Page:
Like opening a 71 year old time capsule.

Discussion in 'Classic Manual Cameras' started by ralf_j., Sep 3, 2011.

  1. Ever been to a cellar and find an old bottle of wine, aged to perfection? No? Neither have I, but at least now I know what it might feel like :).
    I have a 35mm Agfa Memo which is in good condition and quite unique in operation, from film advance to the cassette system. A few days ago I ran into its older brother, the Agfa B2 Commander and wanted to participate in a mild bidding war for it. $24 later I claimed victory. It arrived yesterday, and was astonished with its new or very close to new condition. I do not think it was ever used. The chrome is bright and shiny the bellows are practically new, the shutter snappy. The lens had a very thin film of dust, but once wiped, it appeared brighter than swarowski crystal. Even the wooden take up spool inside, showed no oxidation or weathering. It is as if it was made a few months ago, not 71 years ago.
    Although, I do not believe in shelf queens, I would be lying if I didn't admit that I feel a slight hesitation in putting this folder through its paces. This unit, just like the 35mm Memo, was produced in Binghamton, NY, by the Agfa/Ansco alliance. The shutter is much better quality than some of the dingy shutters used by the contemporary Kodak consumer grade cameras. The speeds range from 1/2s-1/250s plus B and T. The lens is an 85mm Anastigmat, 4.5 and it is front cell focusing. I checked the focus on the ground glass and it projects a sharp / well defined image under good lighting; it should be a good shooter.
    It is my opinion that Agfa folders produced in US aged better generally than those produced in Germany. For example, the Agfa folders imported from Germany, are notorious for swiss cheese bellows and frozen focusing threads due to the problematic Agfa grease, a predecessor of super glue. At any rate, I can't wait to see what I can get out of a shoot with this B2 Commander (Sounds like a heavy bomber, doesn't it? :)). Some quick snaps:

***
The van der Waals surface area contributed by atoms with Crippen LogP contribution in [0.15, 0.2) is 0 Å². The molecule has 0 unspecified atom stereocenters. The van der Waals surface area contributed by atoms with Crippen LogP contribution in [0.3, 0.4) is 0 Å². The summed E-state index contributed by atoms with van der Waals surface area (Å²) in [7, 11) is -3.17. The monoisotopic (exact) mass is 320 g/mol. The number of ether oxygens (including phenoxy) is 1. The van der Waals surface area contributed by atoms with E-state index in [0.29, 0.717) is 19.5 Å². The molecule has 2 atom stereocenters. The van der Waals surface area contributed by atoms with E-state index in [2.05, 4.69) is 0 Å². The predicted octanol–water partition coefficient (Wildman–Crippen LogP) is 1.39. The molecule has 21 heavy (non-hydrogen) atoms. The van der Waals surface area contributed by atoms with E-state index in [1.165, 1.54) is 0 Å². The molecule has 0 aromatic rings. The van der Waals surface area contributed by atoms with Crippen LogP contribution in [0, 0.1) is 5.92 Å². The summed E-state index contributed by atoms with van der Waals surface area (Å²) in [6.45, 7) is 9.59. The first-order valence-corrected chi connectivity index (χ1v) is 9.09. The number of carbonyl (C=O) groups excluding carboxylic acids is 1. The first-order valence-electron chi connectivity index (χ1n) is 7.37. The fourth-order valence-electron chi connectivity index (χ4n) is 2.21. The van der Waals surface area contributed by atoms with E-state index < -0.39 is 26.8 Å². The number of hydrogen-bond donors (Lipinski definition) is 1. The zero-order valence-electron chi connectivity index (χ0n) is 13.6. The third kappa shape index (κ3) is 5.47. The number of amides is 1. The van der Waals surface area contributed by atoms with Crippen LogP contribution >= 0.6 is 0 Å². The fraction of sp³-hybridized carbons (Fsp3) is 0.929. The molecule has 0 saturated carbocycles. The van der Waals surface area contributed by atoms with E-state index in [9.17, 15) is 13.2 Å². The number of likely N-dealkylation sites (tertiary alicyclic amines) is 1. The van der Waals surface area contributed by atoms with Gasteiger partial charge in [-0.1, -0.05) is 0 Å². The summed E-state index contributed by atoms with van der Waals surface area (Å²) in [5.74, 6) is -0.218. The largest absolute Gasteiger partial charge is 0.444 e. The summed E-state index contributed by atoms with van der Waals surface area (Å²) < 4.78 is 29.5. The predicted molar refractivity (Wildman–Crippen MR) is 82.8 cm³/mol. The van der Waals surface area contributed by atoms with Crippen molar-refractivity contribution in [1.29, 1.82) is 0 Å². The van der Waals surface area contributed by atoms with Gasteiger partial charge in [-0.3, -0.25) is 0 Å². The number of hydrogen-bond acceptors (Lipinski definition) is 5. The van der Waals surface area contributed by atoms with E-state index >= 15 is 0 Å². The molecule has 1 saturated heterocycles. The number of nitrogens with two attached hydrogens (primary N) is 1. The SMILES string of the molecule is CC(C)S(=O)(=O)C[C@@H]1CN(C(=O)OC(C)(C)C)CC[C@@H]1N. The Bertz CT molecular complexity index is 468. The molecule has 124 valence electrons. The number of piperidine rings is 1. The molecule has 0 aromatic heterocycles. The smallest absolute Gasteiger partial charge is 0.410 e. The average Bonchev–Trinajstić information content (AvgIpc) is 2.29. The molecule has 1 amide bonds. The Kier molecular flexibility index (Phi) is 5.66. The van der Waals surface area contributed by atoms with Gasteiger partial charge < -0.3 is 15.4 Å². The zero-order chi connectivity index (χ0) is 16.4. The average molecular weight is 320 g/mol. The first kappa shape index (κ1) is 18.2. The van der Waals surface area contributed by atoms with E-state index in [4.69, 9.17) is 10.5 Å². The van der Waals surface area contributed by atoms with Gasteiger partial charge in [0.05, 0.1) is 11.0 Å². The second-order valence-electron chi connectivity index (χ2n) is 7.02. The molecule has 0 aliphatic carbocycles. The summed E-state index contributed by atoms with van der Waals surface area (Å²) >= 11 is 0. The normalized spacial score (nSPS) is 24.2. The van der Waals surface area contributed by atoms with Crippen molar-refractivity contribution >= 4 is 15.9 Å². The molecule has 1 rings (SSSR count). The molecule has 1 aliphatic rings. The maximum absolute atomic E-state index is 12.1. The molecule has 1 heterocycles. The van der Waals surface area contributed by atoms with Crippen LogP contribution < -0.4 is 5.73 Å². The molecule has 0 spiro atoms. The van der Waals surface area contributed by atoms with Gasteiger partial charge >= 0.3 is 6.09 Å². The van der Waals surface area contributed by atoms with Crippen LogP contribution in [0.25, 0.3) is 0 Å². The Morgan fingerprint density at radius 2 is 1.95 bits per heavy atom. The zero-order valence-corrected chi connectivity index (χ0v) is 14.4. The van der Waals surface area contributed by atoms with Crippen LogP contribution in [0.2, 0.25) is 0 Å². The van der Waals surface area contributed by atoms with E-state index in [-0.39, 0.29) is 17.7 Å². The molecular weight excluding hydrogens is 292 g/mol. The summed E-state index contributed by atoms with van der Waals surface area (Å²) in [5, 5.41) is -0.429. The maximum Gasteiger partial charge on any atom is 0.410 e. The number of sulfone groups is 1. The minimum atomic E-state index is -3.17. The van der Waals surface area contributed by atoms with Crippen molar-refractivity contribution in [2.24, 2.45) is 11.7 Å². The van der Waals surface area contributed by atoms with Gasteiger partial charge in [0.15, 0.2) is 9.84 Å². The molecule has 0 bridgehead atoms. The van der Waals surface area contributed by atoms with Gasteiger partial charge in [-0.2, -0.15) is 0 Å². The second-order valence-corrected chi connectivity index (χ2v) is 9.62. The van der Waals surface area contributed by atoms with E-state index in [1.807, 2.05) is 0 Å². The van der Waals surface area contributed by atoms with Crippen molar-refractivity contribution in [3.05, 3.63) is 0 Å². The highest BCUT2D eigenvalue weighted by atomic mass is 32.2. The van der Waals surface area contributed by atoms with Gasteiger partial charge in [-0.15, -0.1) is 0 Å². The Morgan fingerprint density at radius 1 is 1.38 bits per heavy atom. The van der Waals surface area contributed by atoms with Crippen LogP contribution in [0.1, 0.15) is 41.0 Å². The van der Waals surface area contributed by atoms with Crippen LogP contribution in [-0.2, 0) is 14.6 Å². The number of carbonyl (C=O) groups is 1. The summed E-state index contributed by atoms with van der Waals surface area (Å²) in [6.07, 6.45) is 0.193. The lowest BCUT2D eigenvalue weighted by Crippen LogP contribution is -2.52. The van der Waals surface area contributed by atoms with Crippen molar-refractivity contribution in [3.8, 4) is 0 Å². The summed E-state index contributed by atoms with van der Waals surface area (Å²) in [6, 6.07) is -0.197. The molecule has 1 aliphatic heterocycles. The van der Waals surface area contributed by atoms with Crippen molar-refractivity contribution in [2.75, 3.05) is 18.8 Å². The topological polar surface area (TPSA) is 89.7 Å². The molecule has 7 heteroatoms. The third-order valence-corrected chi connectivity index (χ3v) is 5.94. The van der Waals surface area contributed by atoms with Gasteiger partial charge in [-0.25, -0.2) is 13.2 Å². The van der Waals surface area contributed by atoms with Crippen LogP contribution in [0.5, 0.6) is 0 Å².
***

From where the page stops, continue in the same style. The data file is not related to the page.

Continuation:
[​IMG] [​IMG] [​IMG] [​IMG] [​IMG]
  2. Nice looking example. I can't wait to see some results. Thanks for posting.
  3. Hi Mike, neither can I. I just hope the weather will hold up.
  4. Wow! it DOES look brand spankin' NEW! Beauty! I think it deserves some film ;)
  5. Indeed it does Peter, I am trying to decide, what though, Acros 100 or Portra 160VC.
  6. I have and occasionally shoot with an Ansco Titan which exhibits similar build quality and optical/ shutter precision to your find. Pictures in July, at a small engine and steam show in Pepperell, MA some years ago, produced really nice images.
  7. If it's like the later Speedex it should be a good camera, maybe a little soft in the corners at large apertures, but it will produce good results. If you can find a hood that fits, I'd highly recommend using it.
    I don't think the American bellows are really any better than the German ones really, every Ansco, even pre-Agfa ones I've encountered has had holes in the bellows. If yours is without holes it's probably because it wasn't used much.
  8. The post-war Agfa folders have notorious bellow leaks due to the material used, I do not know whether this holds true for pre-war folders as well.
    At least your camera has a bellows made from standard material (they all seem to have those decorative stripes - the later Agfa bellows had a shiny unstructured surface) and it will probably be OK. Usually minor leaks (pinholes) on the corners can be fixed with black silicon filler.
  9. Two-and-a-quarter in a pocket! That is what I love about these little folders. Just picked up a Zeiss Nettar with a 75mm f6.3 Novar three months ago. Clean for its age but nowhere near a pristine as your gem and I paid $25 for mine.
  10. Very nice!
  11. It's way too pretty to be called a "B2 Commander"... Lovely classic folder, Ralf, with a particularly elegant top deck. I'm looking forward to the pics.

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